Mr DEAKIN - Quite so. Let me now deal with the proposal before us. So far I have forsaken neither the Bill nor the Government. In entering upon a consideration of arbitration possibilities, I may. certainly, without making any professions, assert emphatically, that I am not anti-unionist. Whether I can claim to be a non-unionist is doubtful. According to the criticism of honorable members opposite, I am a unionist in my profession, but at all events I am not in this connexion or in any other an antiunionist. What is more,' so far as I had any voice in the framing of this measure, it went, and will continue to go, in support of what I believe to be its fundamental principle. The tribunal to be created under the Bill is intended to be based not simply on the ordinary foundation of a Court of Justice, but to be built on and of organizations. That appears on the veryface of the measure. It is plain both from the interpretation clause and other provisions that it is intended that trades unions shall be free to become organizations, to form part of those organizations, 01 to refrain from connexion with them, as they may think best. My hope is that unions will take full advantage of the Bill, and that they will become either organizations or parts of organizations. As the AttorneyGeneral practically admitted to-day. the amendment moved by the honorable and learned member, If or Angas! is in order, if introduced at the point proposed, and is not out of harmony with the rest of the Bill. He proposes that the organizations to be created under this measure shall be new bodies - as new, he put it, as is the Commonwealth Parliament when compared with the States Parliaments from which it sprang - and that those who desire to set the machinery of this Bill in motion to obtain its advantages, shall, whether unionists or nonunionists, form organizations, 01 become members of organizations when they are formed. It is his desire that unions shall remain as they are, created by or working under State laws, pursuing their own purposes in their own way ; but that for the purposes of this measure entirely new. trades organizations - organizations of employers on the one hand and of employes on the other - shall be established. That is a perfectly legitimate proposal, and the Bill would work under it. The suggestion has been made, however, that if the amendment were carried, there would not be sufficient motive to induce employes to form themselves into new organizations, and that, consequently, the Bill might remain to a large extent a dead letter. For my own part, I think the prospects of advantage, and the pressure upon the employes, would bring them into new organizations, with perhaps some little delay. Therefore, having fair regard to the amendment no one can say that it is aimed at the life of the Bill. I have admitted before, however, and am free to admit again, that I listen in this connexion with great consideration to the opinions of men more experienced in trades unionism than I am. When the Prime Minister put it, as the result of his experience, that the unions had a claim for first consideration, because of the sacrifices their members had made in the past, that they possessed a special competency, by reason of their acquaintance with joint industrial action; that they had gathered to themselves many of the most enthusiastic and able employes, and that, lacking them, the organizations under this Bill would lack a great force and a great mass of educated opinion, I felt that he had made out a good case. lt seems to me, therefore, that, although the proposition made by the honorable and learned member for Angas is permissible, it is highly desirable - hav-. ing in view the advantages to be gained by associating trades unions with this measure - not to exclude them, as would be the effect of his amendment, but to afford them every opportunity,, if they think fit, to come in and enjoy the benefits that this measure would confer, bringing with them the 'men trained in industrial matters, who have been gathered in their ranks. In these circumstances, it is reasonable to request the honorable and learned member for Angas to reconsider his position in the light of these facts, and to ask himself whether it is not possible to accomplish the ends at which he aims - or the practical portion of them - without placing unions at the disadvantage of undertaking the formation of entirely new bodies. Speaking generally, but frankly, the whole of this Bill is based upon organizations - organizations of employers on the one side, and of employes on the other - for what honorable members prefer to refer to occasionally as collective bargaining. There is no doubt that the measure will depend largely for the extent of its operation and efficiency upon the character of the organizations on both sides that are established under it.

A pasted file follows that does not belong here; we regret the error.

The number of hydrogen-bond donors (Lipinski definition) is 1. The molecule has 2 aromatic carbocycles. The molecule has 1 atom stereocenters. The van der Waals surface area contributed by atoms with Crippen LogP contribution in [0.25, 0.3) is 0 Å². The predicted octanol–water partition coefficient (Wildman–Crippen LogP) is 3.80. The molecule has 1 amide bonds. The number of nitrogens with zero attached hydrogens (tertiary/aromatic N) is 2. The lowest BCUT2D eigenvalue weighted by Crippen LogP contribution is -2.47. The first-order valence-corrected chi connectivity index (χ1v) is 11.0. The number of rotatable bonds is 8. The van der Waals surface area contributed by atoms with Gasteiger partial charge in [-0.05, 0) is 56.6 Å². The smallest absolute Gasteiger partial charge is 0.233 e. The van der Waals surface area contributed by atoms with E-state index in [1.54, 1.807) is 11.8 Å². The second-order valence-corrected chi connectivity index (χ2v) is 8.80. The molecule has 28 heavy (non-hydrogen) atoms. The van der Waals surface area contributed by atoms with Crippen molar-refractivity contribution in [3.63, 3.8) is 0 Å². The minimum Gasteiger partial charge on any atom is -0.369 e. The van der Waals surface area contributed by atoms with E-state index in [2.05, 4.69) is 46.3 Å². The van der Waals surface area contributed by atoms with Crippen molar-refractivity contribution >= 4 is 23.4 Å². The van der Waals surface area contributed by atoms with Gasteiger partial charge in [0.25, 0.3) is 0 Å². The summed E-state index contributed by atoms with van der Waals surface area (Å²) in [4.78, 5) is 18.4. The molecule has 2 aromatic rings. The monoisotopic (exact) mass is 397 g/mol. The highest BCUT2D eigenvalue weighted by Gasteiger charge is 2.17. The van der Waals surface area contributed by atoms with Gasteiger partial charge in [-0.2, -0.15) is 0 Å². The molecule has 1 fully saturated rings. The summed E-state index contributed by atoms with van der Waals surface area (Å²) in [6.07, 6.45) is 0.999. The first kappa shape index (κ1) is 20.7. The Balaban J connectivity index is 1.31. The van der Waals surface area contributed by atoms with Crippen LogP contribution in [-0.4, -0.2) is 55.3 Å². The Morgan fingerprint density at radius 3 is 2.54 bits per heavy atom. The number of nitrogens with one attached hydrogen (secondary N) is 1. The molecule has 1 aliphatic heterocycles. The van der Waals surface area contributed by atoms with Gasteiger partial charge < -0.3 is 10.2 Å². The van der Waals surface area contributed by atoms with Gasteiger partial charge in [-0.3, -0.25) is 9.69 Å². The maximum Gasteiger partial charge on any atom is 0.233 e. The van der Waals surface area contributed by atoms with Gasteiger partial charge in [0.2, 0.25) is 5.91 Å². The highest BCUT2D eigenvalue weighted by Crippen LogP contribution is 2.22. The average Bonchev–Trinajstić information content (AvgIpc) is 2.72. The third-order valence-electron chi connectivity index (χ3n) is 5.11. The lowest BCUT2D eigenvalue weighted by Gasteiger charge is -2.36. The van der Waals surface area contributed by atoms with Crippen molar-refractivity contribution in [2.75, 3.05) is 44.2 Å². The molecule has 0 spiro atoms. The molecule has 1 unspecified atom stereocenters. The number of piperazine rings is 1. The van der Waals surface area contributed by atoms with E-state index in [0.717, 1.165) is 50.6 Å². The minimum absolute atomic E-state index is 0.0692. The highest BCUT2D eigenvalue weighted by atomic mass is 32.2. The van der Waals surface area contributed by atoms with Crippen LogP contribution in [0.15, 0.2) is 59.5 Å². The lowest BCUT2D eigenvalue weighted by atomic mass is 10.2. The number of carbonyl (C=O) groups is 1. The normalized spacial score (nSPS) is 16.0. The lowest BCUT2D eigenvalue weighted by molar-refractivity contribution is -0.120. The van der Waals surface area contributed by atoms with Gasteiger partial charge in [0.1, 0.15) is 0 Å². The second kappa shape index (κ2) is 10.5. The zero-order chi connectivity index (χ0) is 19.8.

Mr Isaacs - The honorable and learned member is not overlooking the fact that single employers are recognised to the same extent as is a whole organization of employes.